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5 years ago
Can any one make me clear in this confusion with a definition for each Question Mark
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~Bv ram~I'm a student for all those who teaches
wrote...
5 years ago
Cosmos: an alternative name for the universe.

Nebula: a cloud of gas in space, usually one that is glowing.

Galaxy: a huge collection of anywhere from a few hundred million to more than a trillion stars, all bound together by gravity.

Source: The Cosmic Perspective 6th Edition
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wrote...
5 years ago
Thanks,Then Can i say nebula is also a part of galaxy ?
~Bv ram~I'm a student for all those who teaches
wrote...
5 years ago
Can i say nebula is also a part of galaxy ? or a galaxy may have a nebula?
~Bv ram~I'm a student for all those who teaches
Ame
wrote...
5 years ago
Originally, the word "nebula" referred to almost any extended astronomical object (other than planets and comets). The etymological root of "nebula" means "cloud". As is usual in astronomy, the old terminology survives in modern usage in sometimes confusing ways. We sometimes use the word "nebula" to refer to galaxies, various types of star clusters and various kinds of interstellar dust/gas clouds. More strictly speaking, the word "nebula" should be reserved for gas and dust clouds and not for groups of stars.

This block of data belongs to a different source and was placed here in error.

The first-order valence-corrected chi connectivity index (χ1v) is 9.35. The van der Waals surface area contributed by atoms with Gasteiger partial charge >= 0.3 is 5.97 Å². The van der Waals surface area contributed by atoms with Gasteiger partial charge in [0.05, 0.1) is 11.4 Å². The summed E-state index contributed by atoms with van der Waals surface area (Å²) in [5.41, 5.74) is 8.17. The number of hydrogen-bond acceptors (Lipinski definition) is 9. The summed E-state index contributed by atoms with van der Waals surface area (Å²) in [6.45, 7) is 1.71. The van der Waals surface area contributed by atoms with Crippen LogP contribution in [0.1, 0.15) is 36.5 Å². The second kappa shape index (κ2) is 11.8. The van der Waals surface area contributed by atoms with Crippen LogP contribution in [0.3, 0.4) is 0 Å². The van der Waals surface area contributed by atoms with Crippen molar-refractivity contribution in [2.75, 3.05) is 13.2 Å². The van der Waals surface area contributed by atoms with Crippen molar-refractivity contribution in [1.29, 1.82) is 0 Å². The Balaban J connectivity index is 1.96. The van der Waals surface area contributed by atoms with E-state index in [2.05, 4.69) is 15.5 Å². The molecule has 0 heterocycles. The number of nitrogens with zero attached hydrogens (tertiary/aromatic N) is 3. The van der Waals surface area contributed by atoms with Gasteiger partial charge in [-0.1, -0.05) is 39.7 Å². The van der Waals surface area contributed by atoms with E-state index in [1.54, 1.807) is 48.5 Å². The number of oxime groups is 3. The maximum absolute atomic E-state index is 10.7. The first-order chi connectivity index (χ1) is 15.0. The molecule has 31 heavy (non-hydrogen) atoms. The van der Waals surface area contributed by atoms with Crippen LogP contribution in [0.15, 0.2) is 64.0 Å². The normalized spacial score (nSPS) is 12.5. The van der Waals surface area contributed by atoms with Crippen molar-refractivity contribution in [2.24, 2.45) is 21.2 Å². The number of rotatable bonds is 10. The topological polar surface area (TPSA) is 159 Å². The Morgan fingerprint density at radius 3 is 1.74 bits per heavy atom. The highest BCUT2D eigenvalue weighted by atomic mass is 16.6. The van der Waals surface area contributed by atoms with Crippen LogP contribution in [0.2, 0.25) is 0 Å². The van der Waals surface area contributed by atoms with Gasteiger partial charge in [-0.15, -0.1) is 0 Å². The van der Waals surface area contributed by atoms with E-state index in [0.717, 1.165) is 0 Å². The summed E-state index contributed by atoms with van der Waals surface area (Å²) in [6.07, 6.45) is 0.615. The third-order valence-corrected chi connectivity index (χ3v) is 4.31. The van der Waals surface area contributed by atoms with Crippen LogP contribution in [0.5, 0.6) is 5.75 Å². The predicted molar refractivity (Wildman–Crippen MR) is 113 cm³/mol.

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5 years ago
A nebula is technically a cloud of gas or dust in space while a galaxy is a much larger structure of billions of stars, usually including many smaller nebulae. However, in some older astronomy literature, all "fuzzy objects" were called nebulae, even if they were technically galaxies. This is because scientists had not yet established that galaxies were, in fact, objects outside the Milky Way. They were presumed to be among the local gas & dust objects in our own galaxy. Edwin Hubble made the essential determination that some "nebulae" were considerably further away than other objects in the milky way and were, in fact, separate galaxies.
- Master of Science in Biology
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5 years ago
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thanks for both of u
~Bv ram~I'm a student for all those who teaches
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